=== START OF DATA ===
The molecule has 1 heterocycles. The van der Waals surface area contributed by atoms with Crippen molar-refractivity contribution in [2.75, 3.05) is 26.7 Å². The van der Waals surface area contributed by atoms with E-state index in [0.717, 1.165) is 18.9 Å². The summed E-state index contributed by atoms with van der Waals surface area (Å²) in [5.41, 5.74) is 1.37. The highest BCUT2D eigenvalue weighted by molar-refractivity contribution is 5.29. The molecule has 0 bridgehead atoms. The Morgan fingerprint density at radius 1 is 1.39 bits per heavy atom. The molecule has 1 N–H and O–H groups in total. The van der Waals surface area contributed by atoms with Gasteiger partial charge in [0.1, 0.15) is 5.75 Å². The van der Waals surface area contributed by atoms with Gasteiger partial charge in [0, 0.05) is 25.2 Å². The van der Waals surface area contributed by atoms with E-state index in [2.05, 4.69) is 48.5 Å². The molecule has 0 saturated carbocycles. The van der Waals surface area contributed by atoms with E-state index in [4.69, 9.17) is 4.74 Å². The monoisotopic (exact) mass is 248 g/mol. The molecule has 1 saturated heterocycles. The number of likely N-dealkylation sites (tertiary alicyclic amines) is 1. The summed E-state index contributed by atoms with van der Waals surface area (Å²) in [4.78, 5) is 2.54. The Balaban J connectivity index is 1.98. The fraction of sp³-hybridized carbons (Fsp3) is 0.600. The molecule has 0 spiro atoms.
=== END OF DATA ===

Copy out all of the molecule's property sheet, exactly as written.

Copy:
The molecule has 1 heterocycles. The van der Waals surface area contributed by atoms with Crippen molar-refractivity contribution in [2.75, 3.05) is 26.7 Å². The van der Waals surface area contributed by atoms with E-state index in [0.717, 1.165) is 18.9 Å². The summed E-state index contributed by atoms with van der Waals surface area (Å²) in [5.41, 5.74) is 1.37. The highest BCUT2D eigenvalue weighted by molar-refractivity contribution is 5.29. The molecule has 0 bridgehead atoms. The Morgan fingerprint density at radius 1 is 1.39 bits per heavy atom. The molecule has 1 N–H and O–H groups in total. The van der Waals surface area contributed by atoms with Gasteiger partial charge in [0.1, 0.15) is 5.75 Å². The van der Waals surface area contributed by atoms with Gasteiger partial charge in [0, 0.05) is 25.2 Å². The van der Waals surface area contributed by atoms with E-state index in [2.05, 4.69) is 48.5 Å². The molecule has 0 saturated carbocycles. The van der Waals surface area contributed by atoms with E-state index in [4.69, 9.17) is 4.74 Å². The monoisotopic (exact) mass is 248 g/mol. The molecule has 1 saturated heterocycles. The number of likely N-dealkylation sites (tertiary alicyclic amines) is 1. The summed E-state index contributed by atoms with van der Waals surface area (Å²) in [4.78, 5) is 2.54. The Balaban J connectivity index is 1.98. The fraction of sp³-hybridized carbons (Fsp3) is 0.600. The molecule has 0 spiro atoms.